The reigns of Michael III and Basil I (842-866 A.D.) narrated by the imaginary character Zeno. This is a highly enjoyable book. Available from ITunes and Amazon.


Phillips, Johnathan. The Fourth Crusade and the Sack of Constantinople. New York, New York: Penguin Books, 2004.

A description from the back cover of the book, “By 1204 barbarism masquerading as piety had swept away one of the great civilizations of history. In this gripping account Johnathan Phillips using letters of knights and commoners alike, traces the series of errors that led to the expedition to commit the most infamous massacre of the Crusades.” Available at Amazon.

Graves, Robert. Count Belisarius. New York, New York: Penguin Books, 2006 (Updated Educational Edition).

The life of Justinian’s greatest general by the author of I, Claudius.


Clothier, Meg. The Empress. London, England: Century Publishing, 2013.

From the Publisher:

“Constantinople, 1179

Princess Agnes of France is thirteen when she marries the heir to Byzantium, an empire unmatched in wealth, power – and glamour.

But once she sets foot in the Queen of Cities, a decadent world where dazzling luxury masks unspeakable cruelty, she realizes that her husband is a deluded mother’s boy with mighty enemies and treacherous allies.”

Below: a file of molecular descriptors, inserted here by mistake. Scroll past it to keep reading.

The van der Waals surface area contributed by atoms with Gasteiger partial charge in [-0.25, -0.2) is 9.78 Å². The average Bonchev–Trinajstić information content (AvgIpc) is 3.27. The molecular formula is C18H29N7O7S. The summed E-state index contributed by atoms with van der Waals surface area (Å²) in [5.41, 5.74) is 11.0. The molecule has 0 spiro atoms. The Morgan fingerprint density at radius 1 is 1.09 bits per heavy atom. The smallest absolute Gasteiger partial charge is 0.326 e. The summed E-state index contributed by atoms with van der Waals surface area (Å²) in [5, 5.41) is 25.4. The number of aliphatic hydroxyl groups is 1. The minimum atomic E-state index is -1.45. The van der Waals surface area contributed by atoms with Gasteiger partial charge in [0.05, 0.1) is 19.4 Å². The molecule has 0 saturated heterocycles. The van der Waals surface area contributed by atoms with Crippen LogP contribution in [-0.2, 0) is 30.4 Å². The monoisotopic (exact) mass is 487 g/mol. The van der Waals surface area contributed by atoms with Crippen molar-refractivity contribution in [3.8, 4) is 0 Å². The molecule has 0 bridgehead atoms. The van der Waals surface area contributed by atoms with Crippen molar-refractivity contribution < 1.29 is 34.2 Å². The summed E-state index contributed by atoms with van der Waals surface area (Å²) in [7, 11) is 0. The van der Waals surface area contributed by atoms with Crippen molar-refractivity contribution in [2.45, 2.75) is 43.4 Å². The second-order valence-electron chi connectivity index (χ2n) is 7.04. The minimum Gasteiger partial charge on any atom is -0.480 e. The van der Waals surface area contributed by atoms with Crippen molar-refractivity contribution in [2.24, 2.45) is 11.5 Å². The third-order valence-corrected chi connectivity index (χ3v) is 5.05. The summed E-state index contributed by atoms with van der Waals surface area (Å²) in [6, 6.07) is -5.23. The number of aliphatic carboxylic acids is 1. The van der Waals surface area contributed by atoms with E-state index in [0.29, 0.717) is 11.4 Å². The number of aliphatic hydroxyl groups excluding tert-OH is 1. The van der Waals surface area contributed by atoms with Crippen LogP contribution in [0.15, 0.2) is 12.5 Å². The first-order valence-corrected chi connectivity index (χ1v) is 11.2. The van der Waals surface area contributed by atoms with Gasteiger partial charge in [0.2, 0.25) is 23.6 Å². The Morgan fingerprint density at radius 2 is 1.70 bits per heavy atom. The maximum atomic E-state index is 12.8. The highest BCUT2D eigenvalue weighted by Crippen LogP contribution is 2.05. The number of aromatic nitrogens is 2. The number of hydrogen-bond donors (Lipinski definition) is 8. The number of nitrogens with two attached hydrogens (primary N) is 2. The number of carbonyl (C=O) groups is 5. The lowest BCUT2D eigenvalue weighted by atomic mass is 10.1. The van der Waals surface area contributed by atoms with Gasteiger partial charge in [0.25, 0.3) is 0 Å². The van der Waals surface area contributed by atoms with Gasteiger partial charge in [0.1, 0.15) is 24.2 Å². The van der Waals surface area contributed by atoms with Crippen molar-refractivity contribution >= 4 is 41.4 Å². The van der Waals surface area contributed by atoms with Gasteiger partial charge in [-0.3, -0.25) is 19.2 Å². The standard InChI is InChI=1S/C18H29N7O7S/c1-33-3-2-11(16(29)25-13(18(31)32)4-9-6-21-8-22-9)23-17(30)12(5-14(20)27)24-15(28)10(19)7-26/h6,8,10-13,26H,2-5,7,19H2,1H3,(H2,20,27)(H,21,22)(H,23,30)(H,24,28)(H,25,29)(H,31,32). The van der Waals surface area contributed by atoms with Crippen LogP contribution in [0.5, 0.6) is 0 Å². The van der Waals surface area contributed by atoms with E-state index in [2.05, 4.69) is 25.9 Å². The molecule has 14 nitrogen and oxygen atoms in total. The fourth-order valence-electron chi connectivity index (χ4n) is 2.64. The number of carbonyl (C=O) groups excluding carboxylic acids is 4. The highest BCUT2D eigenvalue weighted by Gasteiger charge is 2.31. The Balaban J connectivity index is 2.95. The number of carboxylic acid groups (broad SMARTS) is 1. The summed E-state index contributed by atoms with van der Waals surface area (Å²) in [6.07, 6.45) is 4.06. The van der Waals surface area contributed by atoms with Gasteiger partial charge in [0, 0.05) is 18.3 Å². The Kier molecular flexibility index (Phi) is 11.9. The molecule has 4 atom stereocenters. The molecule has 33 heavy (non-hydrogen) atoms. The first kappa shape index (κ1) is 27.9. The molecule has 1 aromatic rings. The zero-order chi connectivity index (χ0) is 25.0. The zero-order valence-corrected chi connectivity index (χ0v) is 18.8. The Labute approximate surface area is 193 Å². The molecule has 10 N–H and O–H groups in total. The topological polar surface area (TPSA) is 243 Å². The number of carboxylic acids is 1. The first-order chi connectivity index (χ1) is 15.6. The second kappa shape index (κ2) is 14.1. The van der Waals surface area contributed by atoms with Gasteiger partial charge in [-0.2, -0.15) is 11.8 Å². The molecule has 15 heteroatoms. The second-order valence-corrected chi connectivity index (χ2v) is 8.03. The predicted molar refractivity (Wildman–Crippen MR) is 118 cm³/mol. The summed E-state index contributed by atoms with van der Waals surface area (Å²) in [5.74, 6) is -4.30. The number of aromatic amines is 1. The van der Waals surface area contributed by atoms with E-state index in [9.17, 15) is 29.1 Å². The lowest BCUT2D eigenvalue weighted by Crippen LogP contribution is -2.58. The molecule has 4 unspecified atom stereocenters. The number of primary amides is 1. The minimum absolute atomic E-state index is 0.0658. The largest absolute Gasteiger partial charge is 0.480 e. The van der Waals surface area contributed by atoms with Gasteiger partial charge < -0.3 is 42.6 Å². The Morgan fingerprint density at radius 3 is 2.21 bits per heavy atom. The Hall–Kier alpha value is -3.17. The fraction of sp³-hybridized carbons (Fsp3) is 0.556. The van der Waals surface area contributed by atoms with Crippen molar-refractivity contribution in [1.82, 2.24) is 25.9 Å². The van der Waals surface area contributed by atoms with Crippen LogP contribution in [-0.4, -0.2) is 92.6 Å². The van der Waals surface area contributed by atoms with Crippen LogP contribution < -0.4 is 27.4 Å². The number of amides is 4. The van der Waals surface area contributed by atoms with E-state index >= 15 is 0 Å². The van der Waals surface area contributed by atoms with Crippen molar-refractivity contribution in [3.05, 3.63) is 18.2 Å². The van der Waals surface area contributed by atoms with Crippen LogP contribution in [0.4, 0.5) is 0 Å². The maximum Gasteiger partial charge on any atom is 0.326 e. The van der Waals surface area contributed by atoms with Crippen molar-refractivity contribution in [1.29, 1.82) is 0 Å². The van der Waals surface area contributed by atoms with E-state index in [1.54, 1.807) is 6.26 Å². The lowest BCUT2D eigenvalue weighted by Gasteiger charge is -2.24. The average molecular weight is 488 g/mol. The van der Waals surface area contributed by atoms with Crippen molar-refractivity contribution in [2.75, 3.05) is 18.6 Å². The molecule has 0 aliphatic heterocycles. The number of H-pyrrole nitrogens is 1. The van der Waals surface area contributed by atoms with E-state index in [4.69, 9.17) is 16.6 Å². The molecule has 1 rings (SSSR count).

This book was posted on the podcast site by a listener. I have not read it but it looks great and has very good reviews. The book’s setting is at the time of the murder of Alexios II and the overthrow of the government by Andronikos Komnenos who ruled for approximately two-plus years.



Garland, Lynda. Byzantine Empresses: Women and Power in Byzantium 527-1204. Oxford, England: Taylor and Francis Publishing, 2002.

Lynda Garland is a Professor of Humanities at The University of New England located in New South Wales, Australia. The description of the book comes from Good Reads:

“Byzantine Empresses provides a series of biographical portraits of the most significant Byzantine women who ruled or shared the throne between 527 and 1204. It presents and analyses the available historical data in order to outline what these empresses did, what the sources thought they did, and what they wanted to do.”

The book is available on Amazon but to my mind is very expensive, $36 (American) for a 238 page book. In spite of that I have ordered it because I am fascinated by the topic so we shall see. The few reviews that are around are good ones.

My Wish-List

My Booklovers app on my IPad has approximately three shelves of books on Byzantium that I would like to read or at least browse through. I have done some research on the internet primarily by Googling books on Byzantium, looking for authors and lectures on the subject and by combing the archives of both Amazon and ITunes. There are some notable books missing from this list, mainly John Julius Norwich. My thought is that if you have an interest in Byzantium both he and Judith Herrin would be the logical places to begin your studies.